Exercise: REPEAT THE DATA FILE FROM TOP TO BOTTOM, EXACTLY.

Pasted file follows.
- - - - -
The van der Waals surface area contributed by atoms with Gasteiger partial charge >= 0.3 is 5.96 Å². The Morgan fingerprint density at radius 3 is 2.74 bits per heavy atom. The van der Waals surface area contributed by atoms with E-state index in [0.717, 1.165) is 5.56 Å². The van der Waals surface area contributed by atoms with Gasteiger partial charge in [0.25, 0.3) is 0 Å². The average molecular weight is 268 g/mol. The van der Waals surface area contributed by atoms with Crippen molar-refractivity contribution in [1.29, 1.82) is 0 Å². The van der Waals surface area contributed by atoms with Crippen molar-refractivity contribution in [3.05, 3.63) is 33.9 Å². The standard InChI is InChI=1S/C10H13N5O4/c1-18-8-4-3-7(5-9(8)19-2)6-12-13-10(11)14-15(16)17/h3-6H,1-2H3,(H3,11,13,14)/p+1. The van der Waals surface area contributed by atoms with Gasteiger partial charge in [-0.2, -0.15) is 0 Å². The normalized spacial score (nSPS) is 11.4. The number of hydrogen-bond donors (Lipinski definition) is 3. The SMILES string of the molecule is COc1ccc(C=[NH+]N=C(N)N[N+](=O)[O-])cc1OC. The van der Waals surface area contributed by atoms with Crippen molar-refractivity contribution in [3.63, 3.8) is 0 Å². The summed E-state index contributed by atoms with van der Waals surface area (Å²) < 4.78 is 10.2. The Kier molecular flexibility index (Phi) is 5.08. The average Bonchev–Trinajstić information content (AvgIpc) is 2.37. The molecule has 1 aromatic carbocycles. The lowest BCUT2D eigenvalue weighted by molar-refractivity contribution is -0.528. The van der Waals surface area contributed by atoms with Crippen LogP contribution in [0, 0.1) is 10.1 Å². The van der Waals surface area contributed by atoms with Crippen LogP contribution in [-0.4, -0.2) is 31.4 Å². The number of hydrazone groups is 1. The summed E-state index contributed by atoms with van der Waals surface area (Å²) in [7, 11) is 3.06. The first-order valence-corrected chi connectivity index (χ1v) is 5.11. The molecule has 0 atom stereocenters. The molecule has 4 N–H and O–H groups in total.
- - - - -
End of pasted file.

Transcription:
The van der Waals surface area contributed by atoms with Gasteiger partial charge >= 0.3 is 5.96 Å². The Morgan fingerprint density at radius 3 is 2.74 bits per heavy atom. The van der Waals surface area contributed by atoms with E-state index in [0.717, 1.165) is 5.56 Å². The van der Waals surface area contributed by atoms with Gasteiger partial charge in [0.25, 0.3) is 0 Å². The average molecular weight is 268 g/mol. The van der Waals surface area contributed by atoms with Crippen molar-refractivity contribution in [1.29, 1.82) is 0 Å². The van der Waals surface area contributed by atoms with Crippen molar-refractivity contribution in [3.05, 3.63) is 33.9 Å². The standard InChI is InChI=1S/C10H13N5O4/c1-18-8-4-3-7(5-9(8)19-2)6-12-13-10(11)14-15(16)17/h3-6H,1-2H3,(H3,11,13,14)/p+1. The van der Waals surface area contributed by atoms with Gasteiger partial charge in [-0.2, -0.15) is 0 Å². The normalized spacial score (nSPS) is 11.4. The number of hydrogen-bond donors (Lipinski definition) is 3. The SMILES string of the molecule is COc1ccc(C=[NH+]N=C(N)N[N+](=O)[O-])cc1OC. The van der Waals surface area contributed by atoms with Crippen molar-refractivity contribution in [3.63, 3.8) is 0 Å². The summed E-state index contributed by atoms with van der Waals surface area (Å²) < 4.78 is 10.2. The Kier molecular flexibility index (Phi) is 5.08. The average Bonchev–Trinajstić information content (AvgIpc) is 2.37. The molecule has 1 aromatic carbocycles. The lowest BCUT2D eigenvalue weighted by molar-refractivity contribution is -0.528. The van der Waals surface area contributed by atoms with Crippen LogP contribution in [0, 0.1) is 10.1 Å². The van der Waals surface area contributed by atoms with Crippen LogP contribution in [-0.4, -0.2) is 31.4 Å². The number of hydrazone groups is 1. The summed E-state index contributed by atoms with van der Waals surface area (Å²) in [7, 11) is 3.06. The first-order valence-corrected chi connectivity index (χ1v) is 5.11. The molecule has 0 atom stereocenters. The molecule has 4 N–H and O–H groups in total.